United States

Distressed Bank Acquisition Strategies


As a result of the economic turmoil over the last few years, many financial institutions have become distressed and may be targets for strategic acquisitions. In the current climate, healthy banks are increasingly considering acquiring distressed banks for a potential low cost source of growth, new market penetration opportunities, an increased legal lending limit, enhanced liquidity and generally increasing institution value. It is currently a favorable climate for institutions looking to achieve such goals with the help of an FDIC-assisted transaction.

McGladrey and Resolution Asset Management (RAM), a subsidiary of Cantor Fitzgerald, recently hosted a Web seminar to introduce and analyze new opportunities for acquiring distressed banks. The webinar presented how the FDIC disposes of assets acquired from failed institutions, as well as how healthy banks can acquire failed financial institutions under a loss-share agreement with the FDIC.

Since the beginning of 2007, the FDIC has closed 332 financial institutions with an asset value of $647.4 billion (as of Feb. 4). The FDIC has acquired approximately $89.5 billion in assets that require disposition. Of those assets, approximately one-third have been sold through structured-sale transactions where the FDIC retains an ownership interest, auctions or securitizations. One securitization transaction has been completed, and the FDIC is in the process of bringing a commercial securitization to market.

There are certain parameters that are required in order for loans to be included in a securitized transaction. The loans have to be performing, cannot be more than 60 days delinquent and have a maturity date of one month after closing of the securitization transaction. The loans also must meet specific loan-to-value requirements at origination and/or modification. For example, a loan cannot exceed 120 percent loan-to-value. There are certain classes of assets that do not fit in the securitization model, such as loans secured by gas stations, churches or auto repair facilities.

Many institutions have considered a bank acquisition with loss-sharing directly from the FDIC, but do not have the infrastructure to incorporate the assets that are being brought over in an assisted transaction. Even the healthiest banks may have a tough time raising capital that is non-dilutive to ownership or earnings per share. In the transaction scenario presented by RAM (see the webinar link noted above), a healthy bank could work with an outside asset management company to infuse additional Tier-1 capital to help secure the acquisition.

If you are interested in acquiring the assets of a failed institution or are contacted by a third party about an acquisition, there are many factors to be aware of. An FDIC loss share agreement provides significant downside protection and reduces volatility of cash flows. More protection is provided in some of the more challenging markets, however where more competition for failed banks and assets exists, fewer loss share transaction opportunities are available.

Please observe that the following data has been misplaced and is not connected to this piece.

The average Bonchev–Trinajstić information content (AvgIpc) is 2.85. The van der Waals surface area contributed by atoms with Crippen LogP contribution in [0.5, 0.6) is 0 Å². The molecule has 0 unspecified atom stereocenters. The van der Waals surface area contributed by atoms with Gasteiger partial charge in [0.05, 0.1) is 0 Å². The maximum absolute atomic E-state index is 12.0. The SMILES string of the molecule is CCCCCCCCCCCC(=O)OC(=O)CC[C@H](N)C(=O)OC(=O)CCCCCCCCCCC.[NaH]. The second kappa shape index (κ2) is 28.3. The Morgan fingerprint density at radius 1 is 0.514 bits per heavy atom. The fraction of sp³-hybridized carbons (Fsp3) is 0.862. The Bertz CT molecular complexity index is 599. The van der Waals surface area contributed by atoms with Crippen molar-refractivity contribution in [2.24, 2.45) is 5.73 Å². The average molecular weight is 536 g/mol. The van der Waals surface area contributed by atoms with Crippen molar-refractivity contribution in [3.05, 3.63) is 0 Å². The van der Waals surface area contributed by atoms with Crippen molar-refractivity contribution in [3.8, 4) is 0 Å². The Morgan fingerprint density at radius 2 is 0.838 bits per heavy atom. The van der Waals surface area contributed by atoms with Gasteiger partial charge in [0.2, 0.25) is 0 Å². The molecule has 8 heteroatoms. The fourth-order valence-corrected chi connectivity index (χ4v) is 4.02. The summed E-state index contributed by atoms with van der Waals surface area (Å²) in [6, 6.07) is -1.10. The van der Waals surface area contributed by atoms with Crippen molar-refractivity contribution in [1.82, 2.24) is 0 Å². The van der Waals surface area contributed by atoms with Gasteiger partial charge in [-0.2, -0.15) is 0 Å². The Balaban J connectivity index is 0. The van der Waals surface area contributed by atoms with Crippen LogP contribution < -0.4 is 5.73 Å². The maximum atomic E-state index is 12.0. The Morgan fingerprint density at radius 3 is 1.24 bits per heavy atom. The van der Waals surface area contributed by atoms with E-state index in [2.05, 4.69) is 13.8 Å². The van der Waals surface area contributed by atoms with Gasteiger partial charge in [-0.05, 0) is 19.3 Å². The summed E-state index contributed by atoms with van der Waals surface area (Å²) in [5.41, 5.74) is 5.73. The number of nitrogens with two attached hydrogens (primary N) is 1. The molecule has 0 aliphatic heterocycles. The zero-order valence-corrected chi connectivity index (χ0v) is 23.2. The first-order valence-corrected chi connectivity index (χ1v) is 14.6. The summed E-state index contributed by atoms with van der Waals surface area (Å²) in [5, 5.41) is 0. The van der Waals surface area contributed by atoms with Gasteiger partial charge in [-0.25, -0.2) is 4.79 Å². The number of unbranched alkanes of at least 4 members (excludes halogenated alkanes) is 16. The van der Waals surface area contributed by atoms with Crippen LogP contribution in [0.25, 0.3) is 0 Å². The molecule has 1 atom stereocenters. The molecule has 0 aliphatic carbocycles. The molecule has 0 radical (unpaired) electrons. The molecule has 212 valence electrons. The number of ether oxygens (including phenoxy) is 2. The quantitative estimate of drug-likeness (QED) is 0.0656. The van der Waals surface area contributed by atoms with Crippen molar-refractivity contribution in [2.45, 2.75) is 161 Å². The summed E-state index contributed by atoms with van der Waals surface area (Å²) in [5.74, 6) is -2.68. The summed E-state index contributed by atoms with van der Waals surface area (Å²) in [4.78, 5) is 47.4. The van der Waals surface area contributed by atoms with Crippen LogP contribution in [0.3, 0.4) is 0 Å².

If your institution has considered participating in an FDIC-assisted transaction, you must be prepared to act quickly. There is a four to five week closing process as to when a bank becomes available and the closing of occurs. This includes the process of receiving information, submitting a bid and closing on the transaction. You must plan for contingent capital and human resources as quickly as possible if you are considering an acquisition, because time is scarce once an assisted transaction process has begun.

There are many steps to the transaction process, and many variables to take into consideration. The following is a brief overview of how a transaction often progresses:

  • Targeting a failing bank that fits your profile – The FDIC will run the bid process by reaching out to bank participants and establishing bid parameters. Banks must be approved by the FDIC to be able to bid on financial institutions.
  • Due diligence and bidding process – Analyze the failing bank and define bid terms and balance sheet modeling with any asset managers or third-party advisors that you may be working with. After agreeing to proceed with a bid, the funds are posted to escrow.
  • Closing and transfer of assets – The FDIC selects the winning bidder and transfers substantially all assets and liabilities to that institution. In certain instances, assets are carved out of retained by the FDIC, for one of several possible reasons. The winning bidder retains 100 percent of branches, if desired, and generally a significant majority of the deposits (brokered deposits may be carved out). Under the RAM structure, loans and REO from the failed bank are transferred to an operating subsidiary and the management executes preferred business plans for these assets.

If you choose to pursue a FDIC-assisted transaction, it is suggested that you consider working with third party advisors that are experienced in the process. Working with outside advisors allows management to conserve internal resources. Many community banks do not have the resources to manage the process effectively while also tending to important day-to-day operations.

For more information on the bank closing process and procedures regarding the purchase and transfer of assets in an FDIC-assisted transaction, contact Michael Sher at 312.634.4354. You can also view the full web Seminar recording at www.McGladrey.com.